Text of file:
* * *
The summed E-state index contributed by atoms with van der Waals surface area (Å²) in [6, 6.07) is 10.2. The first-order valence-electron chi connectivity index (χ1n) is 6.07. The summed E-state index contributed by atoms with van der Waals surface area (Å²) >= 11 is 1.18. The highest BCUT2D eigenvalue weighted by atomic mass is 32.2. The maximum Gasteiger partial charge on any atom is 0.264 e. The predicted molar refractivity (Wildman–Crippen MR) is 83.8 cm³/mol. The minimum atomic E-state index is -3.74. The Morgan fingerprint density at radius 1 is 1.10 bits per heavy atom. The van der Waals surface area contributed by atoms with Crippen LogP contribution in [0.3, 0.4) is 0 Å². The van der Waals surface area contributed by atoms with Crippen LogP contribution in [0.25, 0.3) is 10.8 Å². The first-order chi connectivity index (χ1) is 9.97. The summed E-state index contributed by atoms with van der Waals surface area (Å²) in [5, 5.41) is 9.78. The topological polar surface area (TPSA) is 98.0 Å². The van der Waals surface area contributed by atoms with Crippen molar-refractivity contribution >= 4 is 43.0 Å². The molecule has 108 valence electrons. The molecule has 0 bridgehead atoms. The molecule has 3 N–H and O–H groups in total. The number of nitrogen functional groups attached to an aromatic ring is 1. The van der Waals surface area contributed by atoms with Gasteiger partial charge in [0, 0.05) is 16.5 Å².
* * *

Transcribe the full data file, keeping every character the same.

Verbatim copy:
The summed E-state index contributed by atoms with van der Waals surface area (Å²) in [6, 6.07) is 10.2. The first-order valence-electron chi connectivity index (χ1n) is 6.07. The summed E-state index contributed by atoms with van der Waals surface area (Å²) >= 11 is 1.18. The highest BCUT2D eigenvalue weighted by atomic mass is 32.2. The maximum Gasteiger partial charge on any atom is 0.264 e. The predicted molar refractivity (Wildman–Crippen MR) is 83.8 cm³/mol. The minimum atomic E-state index is -3.74. The Morgan fingerprint density at radius 1 is 1.10 bits per heavy atom. The van der Waals surface area contributed by atoms with Crippen LogP contribution in [0.3, 0.4) is 0 Å². The van der Waals surface area contributed by atoms with Crippen LogP contribution in [0.25, 0.3) is 10.8 Å². The first-order chi connectivity index (χ1) is 9.97. The summed E-state index contributed by atoms with van der Waals surface area (Å²) in [5, 5.41) is 9.78. The topological polar surface area (TPSA) is 98.0 Å². The van der Waals surface area contributed by atoms with Crippen molar-refractivity contribution >= 4 is 43.0 Å². The molecule has 108 valence electrons. The molecule has 0 bridgehead atoms. The molecule has 3 N–H and O–H groups in total. The number of nitrogen functional groups attached to an aromatic ring is 1. The van der Waals surface area contributed by atoms with Gasteiger partial charge in [0, 0.05) is 16.5 Å².